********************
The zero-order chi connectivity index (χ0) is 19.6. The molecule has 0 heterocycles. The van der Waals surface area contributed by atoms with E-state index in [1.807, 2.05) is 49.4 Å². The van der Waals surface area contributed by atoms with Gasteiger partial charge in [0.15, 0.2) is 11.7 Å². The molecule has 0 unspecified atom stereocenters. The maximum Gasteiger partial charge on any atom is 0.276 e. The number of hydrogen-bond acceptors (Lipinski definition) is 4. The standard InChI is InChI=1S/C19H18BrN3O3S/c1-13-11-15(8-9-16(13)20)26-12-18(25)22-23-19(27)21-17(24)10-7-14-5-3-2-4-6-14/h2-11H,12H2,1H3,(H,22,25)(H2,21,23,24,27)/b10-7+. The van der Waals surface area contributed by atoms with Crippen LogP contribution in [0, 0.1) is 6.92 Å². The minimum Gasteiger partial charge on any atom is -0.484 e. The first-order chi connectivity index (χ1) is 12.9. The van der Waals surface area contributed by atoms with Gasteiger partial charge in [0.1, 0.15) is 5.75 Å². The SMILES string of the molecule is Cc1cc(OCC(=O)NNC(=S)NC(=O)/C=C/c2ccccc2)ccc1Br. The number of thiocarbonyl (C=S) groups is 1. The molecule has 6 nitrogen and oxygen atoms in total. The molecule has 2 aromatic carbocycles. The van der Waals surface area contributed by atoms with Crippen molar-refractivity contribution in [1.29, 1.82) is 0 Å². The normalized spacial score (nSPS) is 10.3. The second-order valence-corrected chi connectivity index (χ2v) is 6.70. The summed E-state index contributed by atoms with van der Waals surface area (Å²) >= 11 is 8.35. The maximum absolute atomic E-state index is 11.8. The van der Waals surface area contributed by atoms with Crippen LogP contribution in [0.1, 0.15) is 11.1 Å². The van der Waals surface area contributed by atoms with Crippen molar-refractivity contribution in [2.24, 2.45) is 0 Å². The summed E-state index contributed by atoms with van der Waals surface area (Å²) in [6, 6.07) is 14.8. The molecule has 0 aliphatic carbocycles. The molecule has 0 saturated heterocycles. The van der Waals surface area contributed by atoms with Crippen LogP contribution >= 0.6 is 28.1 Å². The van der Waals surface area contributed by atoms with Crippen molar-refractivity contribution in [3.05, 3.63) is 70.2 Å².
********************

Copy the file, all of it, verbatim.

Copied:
The zero-order chi connectivity index (χ0) is 19.6. The molecule has 0 heterocycles. The van der Waals surface area contributed by atoms with E-state index in [1.807, 2.05) is 49.4 Å². The van der Waals surface area contributed by atoms with Gasteiger partial charge in [0.15, 0.2) is 11.7 Å². The molecule has 0 unspecified atom stereocenters. The maximum Gasteiger partial charge on any atom is 0.276 e. The number of hydrogen-bond acceptors (Lipinski definition) is 4. The standard InChI is InChI=1S/C19H18BrN3O3S/c1-13-11-15(8-9-16(13)20)26-12-18(25)22-23-19(27)21-17(24)10-7-14-5-3-2-4-6-14/h2-11H,12H2,1H3,(H,22,25)(H2,21,23,24,27)/b10-7+. The van der Waals surface area contributed by atoms with Crippen LogP contribution in [0, 0.1) is 6.92 Å². The minimum Gasteiger partial charge on any atom is -0.484 e. The first-order chi connectivity index (χ1) is 12.9. The van der Waals surface area contributed by atoms with Gasteiger partial charge in [0.1, 0.15) is 5.75 Å². The SMILES string of the molecule is Cc1cc(OCC(=O)NNC(=S)NC(=O)/C=C/c2ccccc2)ccc1Br. The number of thiocarbonyl (C=S) groups is 1. The molecule has 6 nitrogen and oxygen atoms in total. The molecule has 2 aromatic carbocycles. The van der Waals surface area contributed by atoms with Crippen molar-refractivity contribution in [1.29, 1.82) is 0 Å². The normalized spacial score (nSPS) is 10.3. The second-order valence-corrected chi connectivity index (χ2v) is 6.70. The summed E-state index contributed by atoms with van der Waals surface area (Å²) >= 11 is 8.35. The maximum absolute atomic E-state index is 11.8. The van der Waals surface area contributed by atoms with Crippen LogP contribution in [0.1, 0.15) is 11.1 Å². The van der Waals surface area contributed by atoms with Crippen molar-refractivity contribution in [2.24, 2.45) is 0 Å². The summed E-state index contributed by atoms with van der Waals surface area (Å²) in [6, 6.07) is 14.8. The molecule has 0 aliphatic carbocycles. The molecule has 0 saturated heterocycles. The van der Waals surface area contributed by atoms with Crippen LogP contribution >= 0.6 is 28.1 Å². The van der Waals surface area contributed by atoms with Crippen molar-refractivity contribution in [3.05, 3.63) is 70.2 Å².